Update 2020-03-05: Cleaner Withlacoochee Monday, Tuesday; Suwannee unknown 2020-03-03
Whatever the Saturday contamination is, by Monday it had apparently moved downstream from FL 51 (Hal W. Adams bridge between Mayo and Luraville). Unfortunately, it is not expected to dilute or dissipate. More likely it will be unhealthy all the way to the Gulf. You can help.
Katelyn Potter of SRWMD forwarded a message from SRWMD Water Resources Chief Darlene Velez, saying “results below from samples collected Sunday 3/1/2020.”
Suwannee at US90: Fecal – 98 mpn/100ml; E. coli – 172 mpn/100ml
Suwannee at CR250: Fecal – 131 mpn/100ml; E. coli – 116 mpn/100ml
Suwannee at SR51: Fecal – 187 mpn/100ml; E. coli – 114 mpn/100ml
She depicted all those numbers as green. By our color scheme, the 172 E. coli is orange, because it’s higher than the 126 cfu/100 mL that is what longterm averages should be below. See also what do these numbers mean?
I also ran some calculations:
From Withlacoochee (Pinetta) to Suwannee (Ellaville) the dilution factor is 0.49
From Suwannee above Santa Fe River (Luraville) to Suwannee below Santa Fe River (Rock Bluff) the dilution factor is 0.78
We have several springs backflowing now with river levels up, and we are losing approximately 1000cfs to the aquifer between Ellaville and Luraville gages.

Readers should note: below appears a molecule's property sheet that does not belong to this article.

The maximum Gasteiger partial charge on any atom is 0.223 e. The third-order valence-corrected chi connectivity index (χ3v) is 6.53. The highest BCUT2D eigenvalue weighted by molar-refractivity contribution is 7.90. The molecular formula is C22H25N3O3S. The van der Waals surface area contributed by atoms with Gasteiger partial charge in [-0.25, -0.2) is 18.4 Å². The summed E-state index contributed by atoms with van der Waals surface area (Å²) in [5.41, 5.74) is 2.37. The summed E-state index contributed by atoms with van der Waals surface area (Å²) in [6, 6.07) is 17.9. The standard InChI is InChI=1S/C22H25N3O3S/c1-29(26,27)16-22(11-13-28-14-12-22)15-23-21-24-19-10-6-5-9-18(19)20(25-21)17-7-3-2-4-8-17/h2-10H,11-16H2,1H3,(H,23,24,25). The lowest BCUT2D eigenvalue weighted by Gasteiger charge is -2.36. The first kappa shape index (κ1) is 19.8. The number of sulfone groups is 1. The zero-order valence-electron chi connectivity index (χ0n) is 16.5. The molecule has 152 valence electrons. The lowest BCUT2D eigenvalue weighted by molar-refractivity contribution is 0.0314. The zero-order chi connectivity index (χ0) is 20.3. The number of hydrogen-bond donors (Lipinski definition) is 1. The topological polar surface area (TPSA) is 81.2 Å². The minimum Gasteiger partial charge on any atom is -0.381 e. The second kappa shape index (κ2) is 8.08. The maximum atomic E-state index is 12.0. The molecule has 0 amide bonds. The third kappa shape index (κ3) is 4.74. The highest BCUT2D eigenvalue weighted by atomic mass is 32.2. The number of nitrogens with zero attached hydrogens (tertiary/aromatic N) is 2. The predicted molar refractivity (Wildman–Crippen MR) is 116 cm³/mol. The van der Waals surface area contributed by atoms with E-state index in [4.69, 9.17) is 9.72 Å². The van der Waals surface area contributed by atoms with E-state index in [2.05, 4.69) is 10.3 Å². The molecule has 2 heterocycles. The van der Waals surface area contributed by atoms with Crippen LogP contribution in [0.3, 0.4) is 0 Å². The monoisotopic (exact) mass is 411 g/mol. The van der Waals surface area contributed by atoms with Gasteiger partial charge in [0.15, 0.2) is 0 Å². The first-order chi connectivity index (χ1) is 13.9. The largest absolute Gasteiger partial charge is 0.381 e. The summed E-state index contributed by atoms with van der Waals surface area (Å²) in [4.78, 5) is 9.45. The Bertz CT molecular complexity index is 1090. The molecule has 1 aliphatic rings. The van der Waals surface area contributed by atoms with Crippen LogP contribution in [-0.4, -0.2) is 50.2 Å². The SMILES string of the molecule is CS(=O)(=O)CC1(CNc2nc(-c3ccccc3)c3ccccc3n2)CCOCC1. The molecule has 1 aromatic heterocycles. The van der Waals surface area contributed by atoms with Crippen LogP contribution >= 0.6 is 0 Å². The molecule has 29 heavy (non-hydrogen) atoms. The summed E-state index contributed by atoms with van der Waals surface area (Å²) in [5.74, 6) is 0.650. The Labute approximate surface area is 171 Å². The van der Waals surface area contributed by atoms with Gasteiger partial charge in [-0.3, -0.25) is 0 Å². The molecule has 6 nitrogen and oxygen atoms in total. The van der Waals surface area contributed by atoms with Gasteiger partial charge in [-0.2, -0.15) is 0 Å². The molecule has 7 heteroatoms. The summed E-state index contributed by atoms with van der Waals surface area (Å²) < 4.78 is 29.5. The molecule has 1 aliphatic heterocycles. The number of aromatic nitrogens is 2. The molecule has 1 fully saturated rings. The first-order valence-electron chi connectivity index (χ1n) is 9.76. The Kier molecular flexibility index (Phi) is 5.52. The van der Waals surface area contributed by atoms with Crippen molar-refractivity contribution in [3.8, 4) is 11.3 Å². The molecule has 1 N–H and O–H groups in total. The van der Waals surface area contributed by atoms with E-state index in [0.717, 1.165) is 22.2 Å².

On the Suwannee the water velocities are between 1 and 1.5 mph, so the high bacteria we got at SR51 on Saturday morning should be near Manatee Springs tomorrow (Tuesday 3/3) morning and to the Gulf of Mexico sometime Wed (3/4). Based on the dilution factors above the 980 E. coli we got at SR51 is unlikely to be diluted below health threshold below the Santa Fe River.
Please let me know if you have questions.
Water Resources Office Chief
Division of Water and Land Resources
9225 CR 49, Live Oak, FL 32060
Direct Line: 386-647-3122
Valdosta has not yet updated its website to show its Friday February 28 results on the Withlacoochee River. We are also still expecting some WWALS Withlacoochee results from Sunday.
But this picture downstream on the Suwannee River seemed important enough to go ahead and post.
Many people are surprised at all these spikes of contamination moving down the rivers. We have reason to believe this is not a new phenomenon. People haven’t know about it before because there wasn’t enough and frequent enough testing to see it.
Yes, we are working to identify the sources. However, given that some of them appear to be non-point-source agricultural, there may be no quick fixes.
The good news is that if enough testing continues, we will know when the rivers are clean and when they are not.
For the other sources of data and much more context, see the WWALS web page on Water Quality Testing.
Please continue to contact your local and state elected officials in Florida and Georgia to ask for funding and personnel for frequent (several times a week) testing at closely-spaced stations along all our rivers, with timely online publication.
Suzy Hall with a Petrifilm.
Each bacterial test costs $6 for Petrifilms alone.
WWALS is spending about $40 a day on Petrifilms and other materials after this Valdosta spill.
Maybe you want to get trained and help test; if so, follow this link.
-jsq, John S. Quarterman, Suwannee RIVERKEEPER®
You can join this fun and work by becoming a WWALS member today!